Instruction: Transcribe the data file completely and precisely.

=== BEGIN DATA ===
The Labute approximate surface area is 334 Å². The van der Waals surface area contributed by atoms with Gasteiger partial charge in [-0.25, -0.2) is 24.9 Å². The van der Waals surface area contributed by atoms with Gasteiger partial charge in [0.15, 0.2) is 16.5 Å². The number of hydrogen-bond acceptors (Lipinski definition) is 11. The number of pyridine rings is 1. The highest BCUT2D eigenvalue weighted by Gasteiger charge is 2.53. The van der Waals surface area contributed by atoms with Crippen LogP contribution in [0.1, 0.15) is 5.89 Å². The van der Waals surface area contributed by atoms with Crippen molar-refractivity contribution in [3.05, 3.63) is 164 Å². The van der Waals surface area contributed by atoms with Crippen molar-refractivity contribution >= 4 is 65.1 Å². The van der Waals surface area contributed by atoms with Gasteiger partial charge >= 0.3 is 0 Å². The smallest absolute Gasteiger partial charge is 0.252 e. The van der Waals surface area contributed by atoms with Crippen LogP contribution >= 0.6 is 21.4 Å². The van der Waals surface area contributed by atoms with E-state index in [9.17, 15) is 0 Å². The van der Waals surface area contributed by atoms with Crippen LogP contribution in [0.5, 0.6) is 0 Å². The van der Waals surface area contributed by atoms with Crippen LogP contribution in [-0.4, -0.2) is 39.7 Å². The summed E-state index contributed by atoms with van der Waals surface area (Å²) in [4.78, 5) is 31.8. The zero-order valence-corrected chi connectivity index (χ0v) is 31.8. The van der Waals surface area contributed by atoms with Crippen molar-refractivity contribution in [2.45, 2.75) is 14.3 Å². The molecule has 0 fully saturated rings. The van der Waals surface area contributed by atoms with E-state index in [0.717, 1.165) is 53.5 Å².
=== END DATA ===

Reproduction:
The Labute approximate surface area is 334 Å². The van der Waals surface area contributed by atoms with Gasteiger partial charge in [-0.25, -0.2) is 24.9 Å². The van der Waals surface area contributed by atoms with Gasteiger partial charge in [0.15, 0.2) is 16.5 Å². The number of hydrogen-bond acceptors (Lipinski definition) is 11. The number of pyridine rings is 1. The highest BCUT2D eigenvalue weighted by Gasteiger charge is 2.53. The van der Waals surface area contributed by atoms with Crippen LogP contribution in [0.1, 0.15) is 5.89 Å². The van der Waals surface area contributed by atoms with Crippen molar-refractivity contribution in [3.05, 3.63) is 164 Å². The van der Waals surface area contributed by atoms with Crippen molar-refractivity contribution >= 4 is 65.1 Å². The van der Waals surface area contributed by atoms with Gasteiger partial charge >= 0.3 is 0 Å². The smallest absolute Gasteiger partial charge is 0.252 e. The van der Waals surface area contributed by atoms with Crippen LogP contribution >= 0.6 is 21.4 Å². The van der Waals surface area contributed by atoms with E-state index in [9.17, 15) is 0 Å². The van der Waals surface area contributed by atoms with Crippen LogP contribution in [0.5, 0.6) is 0 Å². The van der Waals surface area contributed by atoms with Crippen LogP contribution in [-0.4, -0.2) is 39.7 Å². The summed E-state index contributed by atoms with van der Waals surface area (Å²) in [4.78, 5) is 31.8. The zero-order valence-corrected chi connectivity index (χ0v) is 31.8. The van der Waals surface area contributed by atoms with Crippen molar-refractivity contribution in [2.45, 2.75) is 14.3 Å². The molecule has 0 fully saturated rings. The van der Waals surface area contributed by atoms with E-state index in [0.717, 1.165) is 53.5 Å².